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JLP and Logging Exceptions (and jzIntv?)

intellivision as1600 debug exception crash programming jlp emulation

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#1 First Spear OFFLINE  

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Posted Thu Jul 7, 2016 3:59 PM

I am re-listening to Intellivisionaries Episode 4, featuring Christmas Carol. James was talking about the bug he experienced at CGE.

 

It got me thinking "what if there is a production bug in the next thing I make, how can I get some information about it?" So...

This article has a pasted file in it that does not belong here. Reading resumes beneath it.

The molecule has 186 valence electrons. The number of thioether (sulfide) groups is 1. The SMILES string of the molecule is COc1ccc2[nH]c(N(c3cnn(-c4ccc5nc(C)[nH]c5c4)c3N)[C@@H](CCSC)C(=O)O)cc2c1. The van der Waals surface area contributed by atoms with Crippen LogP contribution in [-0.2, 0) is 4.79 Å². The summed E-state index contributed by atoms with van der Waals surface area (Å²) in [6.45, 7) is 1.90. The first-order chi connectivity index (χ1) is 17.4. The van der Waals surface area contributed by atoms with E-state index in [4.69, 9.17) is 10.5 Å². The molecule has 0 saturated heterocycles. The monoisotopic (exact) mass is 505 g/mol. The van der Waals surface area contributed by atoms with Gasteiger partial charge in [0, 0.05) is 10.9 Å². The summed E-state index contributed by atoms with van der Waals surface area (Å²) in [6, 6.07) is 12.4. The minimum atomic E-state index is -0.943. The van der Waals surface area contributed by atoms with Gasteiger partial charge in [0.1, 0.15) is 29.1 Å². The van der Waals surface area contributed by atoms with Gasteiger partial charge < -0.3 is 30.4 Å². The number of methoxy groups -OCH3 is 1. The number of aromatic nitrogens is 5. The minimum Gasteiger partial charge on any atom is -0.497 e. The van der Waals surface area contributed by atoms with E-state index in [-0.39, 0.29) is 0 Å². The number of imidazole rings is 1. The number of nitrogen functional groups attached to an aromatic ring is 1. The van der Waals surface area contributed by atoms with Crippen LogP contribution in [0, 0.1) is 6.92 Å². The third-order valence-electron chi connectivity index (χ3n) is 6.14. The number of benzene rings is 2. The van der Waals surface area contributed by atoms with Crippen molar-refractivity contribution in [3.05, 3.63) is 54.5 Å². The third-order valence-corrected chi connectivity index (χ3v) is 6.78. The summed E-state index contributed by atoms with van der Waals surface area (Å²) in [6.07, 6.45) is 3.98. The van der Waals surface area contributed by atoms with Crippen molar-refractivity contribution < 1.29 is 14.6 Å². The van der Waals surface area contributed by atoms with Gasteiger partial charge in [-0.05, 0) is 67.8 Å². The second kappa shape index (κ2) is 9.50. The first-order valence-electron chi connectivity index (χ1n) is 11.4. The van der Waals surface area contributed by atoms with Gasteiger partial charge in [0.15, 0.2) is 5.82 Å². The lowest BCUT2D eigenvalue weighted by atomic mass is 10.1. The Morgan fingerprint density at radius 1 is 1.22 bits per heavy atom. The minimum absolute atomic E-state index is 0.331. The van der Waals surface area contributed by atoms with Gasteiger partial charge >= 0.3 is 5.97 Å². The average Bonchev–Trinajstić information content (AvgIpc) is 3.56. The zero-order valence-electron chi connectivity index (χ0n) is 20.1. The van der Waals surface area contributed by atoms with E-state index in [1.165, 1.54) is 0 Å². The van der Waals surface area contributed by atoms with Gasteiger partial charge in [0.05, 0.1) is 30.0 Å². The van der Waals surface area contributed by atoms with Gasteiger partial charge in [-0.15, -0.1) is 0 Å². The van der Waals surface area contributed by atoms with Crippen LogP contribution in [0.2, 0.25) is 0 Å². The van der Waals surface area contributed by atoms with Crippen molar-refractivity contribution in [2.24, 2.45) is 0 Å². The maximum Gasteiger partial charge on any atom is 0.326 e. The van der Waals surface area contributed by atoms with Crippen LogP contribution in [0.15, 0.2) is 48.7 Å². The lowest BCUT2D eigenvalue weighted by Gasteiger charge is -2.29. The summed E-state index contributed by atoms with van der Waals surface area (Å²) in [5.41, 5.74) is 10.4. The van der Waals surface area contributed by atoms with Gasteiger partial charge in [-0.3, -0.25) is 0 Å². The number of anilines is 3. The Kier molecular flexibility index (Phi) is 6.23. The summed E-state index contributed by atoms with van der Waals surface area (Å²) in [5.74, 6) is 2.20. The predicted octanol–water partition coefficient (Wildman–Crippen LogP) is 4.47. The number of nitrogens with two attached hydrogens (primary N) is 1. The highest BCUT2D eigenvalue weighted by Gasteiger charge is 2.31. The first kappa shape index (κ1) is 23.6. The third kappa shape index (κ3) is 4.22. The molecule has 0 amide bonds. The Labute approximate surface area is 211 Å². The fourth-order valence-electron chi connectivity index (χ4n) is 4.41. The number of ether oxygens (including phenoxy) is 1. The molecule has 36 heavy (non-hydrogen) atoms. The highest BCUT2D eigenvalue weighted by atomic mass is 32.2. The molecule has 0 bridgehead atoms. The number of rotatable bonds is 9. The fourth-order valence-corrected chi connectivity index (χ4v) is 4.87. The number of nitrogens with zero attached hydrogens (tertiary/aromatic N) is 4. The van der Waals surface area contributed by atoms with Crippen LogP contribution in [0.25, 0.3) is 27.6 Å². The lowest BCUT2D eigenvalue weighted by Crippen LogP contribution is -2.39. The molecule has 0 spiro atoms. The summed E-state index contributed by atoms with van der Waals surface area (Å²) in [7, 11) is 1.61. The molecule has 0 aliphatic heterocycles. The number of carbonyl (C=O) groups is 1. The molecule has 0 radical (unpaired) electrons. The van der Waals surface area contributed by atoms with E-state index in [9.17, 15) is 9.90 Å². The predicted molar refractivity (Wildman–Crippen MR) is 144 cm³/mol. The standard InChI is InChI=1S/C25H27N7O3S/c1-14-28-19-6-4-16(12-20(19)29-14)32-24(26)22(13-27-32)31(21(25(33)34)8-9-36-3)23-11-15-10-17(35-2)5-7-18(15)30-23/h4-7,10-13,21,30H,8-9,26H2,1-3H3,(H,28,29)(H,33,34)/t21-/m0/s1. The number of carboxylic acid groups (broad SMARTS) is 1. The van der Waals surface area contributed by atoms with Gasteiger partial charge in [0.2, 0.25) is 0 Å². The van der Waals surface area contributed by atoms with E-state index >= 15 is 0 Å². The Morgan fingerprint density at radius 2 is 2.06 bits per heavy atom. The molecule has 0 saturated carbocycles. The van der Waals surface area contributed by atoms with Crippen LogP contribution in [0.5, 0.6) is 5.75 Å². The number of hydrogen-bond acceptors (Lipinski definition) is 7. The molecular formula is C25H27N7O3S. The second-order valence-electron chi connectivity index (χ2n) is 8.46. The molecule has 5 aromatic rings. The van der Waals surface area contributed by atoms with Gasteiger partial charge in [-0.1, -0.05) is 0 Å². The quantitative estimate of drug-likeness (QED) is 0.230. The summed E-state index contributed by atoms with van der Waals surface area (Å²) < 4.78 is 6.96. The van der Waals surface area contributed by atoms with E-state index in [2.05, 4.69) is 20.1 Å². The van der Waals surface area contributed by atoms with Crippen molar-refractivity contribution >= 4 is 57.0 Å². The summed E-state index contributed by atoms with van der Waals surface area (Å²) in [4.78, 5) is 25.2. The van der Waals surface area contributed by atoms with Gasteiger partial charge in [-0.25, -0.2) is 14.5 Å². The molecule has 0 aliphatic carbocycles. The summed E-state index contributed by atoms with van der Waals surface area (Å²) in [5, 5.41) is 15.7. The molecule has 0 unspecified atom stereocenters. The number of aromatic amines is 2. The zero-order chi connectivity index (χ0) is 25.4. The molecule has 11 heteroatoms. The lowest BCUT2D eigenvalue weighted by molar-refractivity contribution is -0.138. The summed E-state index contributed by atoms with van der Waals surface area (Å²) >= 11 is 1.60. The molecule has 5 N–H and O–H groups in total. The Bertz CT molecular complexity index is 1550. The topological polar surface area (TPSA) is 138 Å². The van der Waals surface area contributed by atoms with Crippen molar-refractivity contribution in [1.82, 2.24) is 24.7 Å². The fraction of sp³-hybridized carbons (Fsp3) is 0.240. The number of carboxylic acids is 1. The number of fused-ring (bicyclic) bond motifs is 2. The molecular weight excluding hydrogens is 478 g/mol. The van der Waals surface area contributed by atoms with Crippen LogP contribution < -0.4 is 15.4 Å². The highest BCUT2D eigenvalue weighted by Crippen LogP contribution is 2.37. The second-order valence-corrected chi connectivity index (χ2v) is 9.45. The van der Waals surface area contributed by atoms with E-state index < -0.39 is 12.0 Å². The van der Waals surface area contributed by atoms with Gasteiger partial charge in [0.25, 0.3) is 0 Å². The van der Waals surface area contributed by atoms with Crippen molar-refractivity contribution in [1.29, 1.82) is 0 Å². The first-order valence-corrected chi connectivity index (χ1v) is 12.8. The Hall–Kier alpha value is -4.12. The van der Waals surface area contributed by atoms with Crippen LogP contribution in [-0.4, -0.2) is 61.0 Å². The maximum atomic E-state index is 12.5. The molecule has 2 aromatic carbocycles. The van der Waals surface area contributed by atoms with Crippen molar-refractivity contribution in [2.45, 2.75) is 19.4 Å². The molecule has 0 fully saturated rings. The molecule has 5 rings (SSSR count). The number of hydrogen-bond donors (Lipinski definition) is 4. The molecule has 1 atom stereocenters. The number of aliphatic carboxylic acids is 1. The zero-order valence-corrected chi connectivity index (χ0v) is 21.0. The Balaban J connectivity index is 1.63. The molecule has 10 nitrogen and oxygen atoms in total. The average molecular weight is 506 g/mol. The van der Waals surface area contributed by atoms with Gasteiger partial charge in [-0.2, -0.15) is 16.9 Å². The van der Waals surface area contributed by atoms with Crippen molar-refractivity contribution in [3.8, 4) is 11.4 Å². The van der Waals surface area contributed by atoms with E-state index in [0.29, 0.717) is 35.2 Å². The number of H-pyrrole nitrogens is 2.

Would it be possible for a running game to somehow catch a crash/Exception and write the ROM/RAM/STIC contents to a JLP "save slot"? I was thinking that if all of that was collected into a file that could be read later, it would be A Good Thing ™.

 

I don't know if that means running the game within a kind of "container" or if there is some kind of hook that can be added to in the as1600 build process, or what.

 

I think a JLP board would have enough storage to hold the largest Inty games several times over, definitely enough to store the entire state of a crashed environment. If the crash happens in emulation, the file could be parsed by some tooling, if it happens on a cart, I'm not sure how to physically get the data out...

 

 

What do you think? 



#2 intvnut OFFLINE  

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Posted Thu Jul 7, 2016 4:06 PM